Looking back to Ringed Castle (which now seems ages ago 😉 ) I know some of you have some slight reservations about it – not liking the Lymond we see in Russia. I didn’t feel that at all; to me his state was quite natural considering what he had gone through in PF, and I was fascinated to see how he gradually recovered his ability to feel emotions again – playing music for the first time with technical skill but no emotion was a telling link for me, and of course having to play chess with the Tsar must have been agony at first. I could also see why he wanted to return there so much – the freedom that Chancellor noticed in the wonderfully described travels over the frozen rivers, combined with the freedom from the political and emotional baggage which had built up at home. Cold distant and hard he may have been but it was a very necessary stage in his recovery.

Seeing Philippa’s further development at the English court was a wonderful bonus for those of us completely smitten by her, and the introduction of John Dee was the sort of thing (like the later Nostradamus) that only Dorothy could have pulled off successfully. The shipwreck was agonising of course – Chancellor was perhaps the closest thing to a real friend Francis had made for a very long time. The negotiations and machinations in London were wonderfully insightful. And of course the House of Revels and afterwards were a delight. Once again the ending was a totally unexpected twist – how does she manage that? 😉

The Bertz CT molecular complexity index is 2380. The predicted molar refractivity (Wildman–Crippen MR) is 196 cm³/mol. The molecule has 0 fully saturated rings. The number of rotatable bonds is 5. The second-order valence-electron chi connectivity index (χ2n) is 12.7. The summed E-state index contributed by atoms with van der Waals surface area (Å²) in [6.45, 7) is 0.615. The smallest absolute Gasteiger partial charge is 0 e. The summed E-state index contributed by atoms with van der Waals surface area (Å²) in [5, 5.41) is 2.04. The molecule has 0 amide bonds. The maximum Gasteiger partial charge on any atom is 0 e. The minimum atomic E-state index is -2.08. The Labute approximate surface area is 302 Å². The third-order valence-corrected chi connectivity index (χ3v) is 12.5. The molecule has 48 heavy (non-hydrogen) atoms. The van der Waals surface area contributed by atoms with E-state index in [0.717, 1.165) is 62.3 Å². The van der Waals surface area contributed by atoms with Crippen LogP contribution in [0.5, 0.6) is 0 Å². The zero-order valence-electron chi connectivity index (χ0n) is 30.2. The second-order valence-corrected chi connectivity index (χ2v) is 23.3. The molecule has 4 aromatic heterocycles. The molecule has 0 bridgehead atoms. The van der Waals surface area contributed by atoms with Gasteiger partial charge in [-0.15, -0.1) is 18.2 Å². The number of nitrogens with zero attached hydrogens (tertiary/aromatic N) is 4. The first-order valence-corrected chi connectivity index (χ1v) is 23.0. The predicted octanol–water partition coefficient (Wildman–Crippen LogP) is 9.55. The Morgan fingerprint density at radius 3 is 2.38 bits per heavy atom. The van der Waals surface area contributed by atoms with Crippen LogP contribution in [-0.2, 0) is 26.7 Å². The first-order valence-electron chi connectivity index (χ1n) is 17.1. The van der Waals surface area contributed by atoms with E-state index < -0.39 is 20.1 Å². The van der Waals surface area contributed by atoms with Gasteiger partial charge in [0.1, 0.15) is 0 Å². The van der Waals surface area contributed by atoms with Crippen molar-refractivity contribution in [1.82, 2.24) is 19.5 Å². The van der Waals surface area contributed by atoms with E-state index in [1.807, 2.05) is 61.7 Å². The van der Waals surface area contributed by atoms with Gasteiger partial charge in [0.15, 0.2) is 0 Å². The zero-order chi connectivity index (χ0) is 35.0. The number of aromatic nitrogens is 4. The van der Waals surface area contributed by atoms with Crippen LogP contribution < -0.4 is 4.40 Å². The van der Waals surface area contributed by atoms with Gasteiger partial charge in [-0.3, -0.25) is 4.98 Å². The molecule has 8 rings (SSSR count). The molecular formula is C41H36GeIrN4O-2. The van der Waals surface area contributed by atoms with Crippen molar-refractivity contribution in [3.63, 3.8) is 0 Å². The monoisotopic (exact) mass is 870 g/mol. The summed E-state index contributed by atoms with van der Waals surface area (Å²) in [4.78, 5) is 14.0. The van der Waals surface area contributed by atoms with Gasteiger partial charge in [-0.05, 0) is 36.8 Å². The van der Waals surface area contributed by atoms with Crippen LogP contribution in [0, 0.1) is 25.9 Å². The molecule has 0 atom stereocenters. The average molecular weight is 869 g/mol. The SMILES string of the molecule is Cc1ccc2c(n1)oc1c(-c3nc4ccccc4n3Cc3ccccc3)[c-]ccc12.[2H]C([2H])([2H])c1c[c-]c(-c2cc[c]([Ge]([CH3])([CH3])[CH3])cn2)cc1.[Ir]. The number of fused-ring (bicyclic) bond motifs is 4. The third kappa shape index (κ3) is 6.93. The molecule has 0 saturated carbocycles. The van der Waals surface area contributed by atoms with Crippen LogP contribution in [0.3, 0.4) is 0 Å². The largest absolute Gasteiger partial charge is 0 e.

What can I say about Checkmate? There is so much in it; I kept looking to see how many pages were left because I was sure that it couldn’t possibly be all resolved in such a short number. So many wonderful scenes: F and P escaping through the back streets, the Heroes Banquet that goes hilariously wrong, that achingly beautiful moment when P realizes that he loves her and not Kate, but still wants them to part, the library, Danny taking Sybilla to see Marthe, Adam watching F & P from his window at Sevigny. All of it leading to that incredible ending and the sheer joy of the love scene. The image that will stay with me is of F & P going to see Sybilla afterwards dressed almost like children – after all they’ve been through it’s a delightfully innocent vision. I was simply stunned by the time I’d finished, in the way that people must have felt when Beethoven premiered the 5th symphony.

Well, I must admit there were occasions before starting to read the books when I wondered why on earth you were all *so* devoted to them. Now I know – there really is no other reaction possible is there.

I’m off on holiday in a few days time so if I don’t reply to your messages straight way that’s why. When I get back I’ll also be heavily involved in the final stages of preparation for our new search engine for the web pages. We’ll have Books in Print on line as well as our own stock and there’ll be a major relaunch of the site. I’ll let you know when it’s going live and you can maybe tell me what you think of it.

All good wishes.